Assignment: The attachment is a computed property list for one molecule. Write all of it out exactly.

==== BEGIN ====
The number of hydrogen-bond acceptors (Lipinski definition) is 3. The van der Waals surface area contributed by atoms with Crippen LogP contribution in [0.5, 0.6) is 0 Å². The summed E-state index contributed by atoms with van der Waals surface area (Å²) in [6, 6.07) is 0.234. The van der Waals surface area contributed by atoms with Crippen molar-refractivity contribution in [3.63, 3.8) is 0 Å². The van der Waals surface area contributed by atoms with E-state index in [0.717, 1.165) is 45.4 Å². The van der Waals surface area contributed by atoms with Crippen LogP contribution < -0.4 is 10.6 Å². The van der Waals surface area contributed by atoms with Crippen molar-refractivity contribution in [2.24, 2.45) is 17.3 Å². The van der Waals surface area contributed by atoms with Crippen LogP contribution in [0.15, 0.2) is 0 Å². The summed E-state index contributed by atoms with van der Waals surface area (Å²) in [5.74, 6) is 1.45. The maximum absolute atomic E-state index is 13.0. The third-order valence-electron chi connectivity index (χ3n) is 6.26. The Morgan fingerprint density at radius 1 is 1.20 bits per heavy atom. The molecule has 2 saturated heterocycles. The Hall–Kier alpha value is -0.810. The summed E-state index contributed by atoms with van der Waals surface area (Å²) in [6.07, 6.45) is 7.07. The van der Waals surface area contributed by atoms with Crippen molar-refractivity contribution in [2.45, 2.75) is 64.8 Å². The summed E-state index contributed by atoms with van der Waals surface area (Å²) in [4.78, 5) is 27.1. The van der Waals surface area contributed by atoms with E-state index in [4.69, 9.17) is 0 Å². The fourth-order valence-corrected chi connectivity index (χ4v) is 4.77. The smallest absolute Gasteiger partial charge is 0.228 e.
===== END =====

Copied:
The number of hydrogen-bond acceptors (Lipinski definition) is 3. The van der Waals surface area contributed by atoms with Crippen LogP contribution in [0.5, 0.6) is 0 Å². The summed E-state index contributed by atoms with van der Waals surface area (Å²) in [6, 6.07) is 0.234. The van der Waals surface area contributed by atoms with Crippen molar-refractivity contribution in [3.63, 3.8) is 0 Å². The van der Waals surface area contributed by atoms with E-state index in [0.717, 1.165) is 45.4 Å². The van der Waals surface area contributed by atoms with Crippen LogP contribution < -0.4 is 10.6 Å². The van der Waals surface area contributed by atoms with Crippen molar-refractivity contribution in [2.24, 2.45) is 17.3 Å². The van der Waals surface area contributed by atoms with Crippen LogP contribution in [0.15, 0.2) is 0 Å². The summed E-state index contributed by atoms with van der Waals surface area (Å²) in [5.74, 6) is 1.45. The maximum absolute atomic E-state index is 13.0. The third-order valence-electron chi connectivity index (χ3n) is 6.26. The Morgan fingerprint density at radius 1 is 1.20 bits per heavy atom. The molecule has 2 saturated heterocycles. The Hall–Kier alpha value is -0.810. The summed E-state index contributed by atoms with van der Waals surface area (Å²) in [6.07, 6.45) is 7.07. The van der Waals surface area contributed by atoms with Crippen molar-refractivity contribution in [2.45, 2.75) is 64.8 Å². The summed E-state index contributed by atoms with van der Waals surface area (Å²) in [4.78, 5) is 27.1. The van der Waals surface area contributed by atoms with E-state index in [4.69, 9.17) is 0 Å². The fourth-order valence-corrected chi connectivity index (χ4v) is 4.77. The smallest absolute Gasteiger partial charge is 0.228 e.